Figure 1. Multivariate adaptive regression splines (MARS) Model. Blue line training data, Red line testing data.

Table 4. Study primary outcomes.

*Every 6 to 12 month; Abbreviations: PPI: Proton Pump Inhibitor; SBP: Spontaneous Bacterial Peritonitis.

40.3%. Acute medical management with proton pump inhibitors, somatostatin analogues and antibiotics for SBP prophylaxis for patients admitted with bleeding varices was optimal (94.6%).

The 30-day readmission rate was 31%. It is lower than what Volk et al. reported (37%) [12] , but higher than the study conducted by Berman et al. (20%) [17] . There are no current studies that show the national average of cirrhosis 30-day readmission rate.

This study shows another predictive role of MELD score; patients with a higher MELD score were found more likely to be readmitted; this was also reported by Berman et al. [17] .

Johnson et al. [8] has described several interventions to control some of the factors that may lead to re- hospitalization like providing an order set for variceal bleeding and patients’ education for patients with ascites.In his prospective cohort study, using an admission order set forvariceal bleeding and providing educational sessions for medical practitioners were associated with a statistically significant lower number of 30-day re- admissions rate (41% vs. 13%; P < 0.001). However, there was no significant decrease in length of hospital stay

Shu et al. [18] reported that longer LOS was associated with a higher rate of 30-day readmission, our study showed the opposite where patients with shorter length of stay were found to be more likely readmitted within 30 days of discharge. This might indicate that these patients need optimal inpatient management before discharge.

Cirrhosis is a complex disease with multiple complications that are overwhelming for patients and their care providers. Our current episodic and uncoordinated system of healthcare delivery is poorly structured for such patients with chronic disease [19] . This study points out some breaches in managing these patients; and it may open a way for certain interventions to help optimize the care of LC patient.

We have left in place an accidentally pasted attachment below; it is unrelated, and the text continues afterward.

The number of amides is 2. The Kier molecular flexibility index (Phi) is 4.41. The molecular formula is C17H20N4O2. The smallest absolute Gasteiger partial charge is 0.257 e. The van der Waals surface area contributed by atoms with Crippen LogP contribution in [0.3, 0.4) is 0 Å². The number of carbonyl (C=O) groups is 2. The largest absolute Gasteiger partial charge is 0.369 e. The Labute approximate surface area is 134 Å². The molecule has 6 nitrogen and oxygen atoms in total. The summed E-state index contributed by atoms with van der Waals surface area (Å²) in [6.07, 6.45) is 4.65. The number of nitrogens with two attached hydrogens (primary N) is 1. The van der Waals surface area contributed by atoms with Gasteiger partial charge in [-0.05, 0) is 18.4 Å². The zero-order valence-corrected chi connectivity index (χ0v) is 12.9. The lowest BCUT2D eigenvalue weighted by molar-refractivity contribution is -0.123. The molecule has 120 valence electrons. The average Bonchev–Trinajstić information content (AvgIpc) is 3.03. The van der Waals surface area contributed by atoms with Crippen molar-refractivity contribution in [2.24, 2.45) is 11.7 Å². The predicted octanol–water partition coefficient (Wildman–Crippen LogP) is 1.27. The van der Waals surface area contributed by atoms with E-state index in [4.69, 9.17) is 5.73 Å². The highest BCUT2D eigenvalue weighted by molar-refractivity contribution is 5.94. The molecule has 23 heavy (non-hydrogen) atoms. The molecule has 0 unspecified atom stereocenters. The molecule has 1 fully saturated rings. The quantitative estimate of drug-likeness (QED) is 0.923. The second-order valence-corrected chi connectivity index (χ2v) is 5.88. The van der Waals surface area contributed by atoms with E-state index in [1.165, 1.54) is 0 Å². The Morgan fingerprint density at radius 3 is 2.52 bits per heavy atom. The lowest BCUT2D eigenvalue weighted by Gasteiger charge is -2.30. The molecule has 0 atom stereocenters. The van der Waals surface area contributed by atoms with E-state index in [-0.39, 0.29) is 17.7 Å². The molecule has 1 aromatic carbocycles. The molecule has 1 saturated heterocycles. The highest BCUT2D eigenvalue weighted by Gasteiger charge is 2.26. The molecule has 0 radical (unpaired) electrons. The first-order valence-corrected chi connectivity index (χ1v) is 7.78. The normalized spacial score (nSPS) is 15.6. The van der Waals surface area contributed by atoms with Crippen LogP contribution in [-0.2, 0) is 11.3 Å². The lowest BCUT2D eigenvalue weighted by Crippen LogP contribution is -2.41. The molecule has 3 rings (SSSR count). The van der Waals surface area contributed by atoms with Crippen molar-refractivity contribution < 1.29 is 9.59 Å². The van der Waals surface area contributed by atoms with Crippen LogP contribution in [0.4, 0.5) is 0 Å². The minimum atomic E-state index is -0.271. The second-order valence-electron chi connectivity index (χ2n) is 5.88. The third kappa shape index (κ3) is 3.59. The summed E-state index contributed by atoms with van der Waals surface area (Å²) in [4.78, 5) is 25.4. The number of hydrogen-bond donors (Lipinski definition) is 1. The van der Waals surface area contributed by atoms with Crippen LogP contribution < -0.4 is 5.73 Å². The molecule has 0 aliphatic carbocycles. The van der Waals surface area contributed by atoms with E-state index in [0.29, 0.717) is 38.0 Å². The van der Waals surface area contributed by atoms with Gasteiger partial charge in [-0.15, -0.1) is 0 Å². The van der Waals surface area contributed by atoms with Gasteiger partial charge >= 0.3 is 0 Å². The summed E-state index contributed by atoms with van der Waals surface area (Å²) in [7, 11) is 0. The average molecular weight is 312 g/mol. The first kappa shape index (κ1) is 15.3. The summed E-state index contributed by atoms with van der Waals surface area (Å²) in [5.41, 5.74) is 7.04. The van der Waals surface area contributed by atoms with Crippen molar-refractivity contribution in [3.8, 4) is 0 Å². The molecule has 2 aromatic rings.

The limitations of our study include: 1) It’s retrospective; 2) It was done in a single center; 3) The sample size is relatively small. Also re-admissions could have happened to other hospitals in the area.

5. Conclusion

In summary, compliance with AASLD guidelines was optimal for patients with variceal bleeding. Further optimization is required for HCC screening and patient education for ascites. We believe that this study will add to the literature in several ways. First, it helps identifying gaps in treating patients with LC. Second, it outlines predictors of 30-day readmission that can help identifying patients that might benefit from post discharge care. Further prospective studies are needed to better identify and possibly implement quality measures that might improve patients’ outcome and avoid unnecessary hospitalizations.


LC: Liver cirrhosis

AASLD: American Association for the Study of Liver Disease

VB: Variceal Bleeding

HCC: Hepatocellular Carcinoma

HE: Hepatic Encephalopathy

SBP: Spontaneous Bacterial peritonitis

MELD: Model for End Stage Liver Disease

MARS: Multivariate Adaptive Regression Splines

LOS: Length of Stay

CT: Computed Tomography

MRI: Magnetic Resonance Imaging


*Corresponding author.

Conflicts of Interest

The authors declare no conflicts of interest.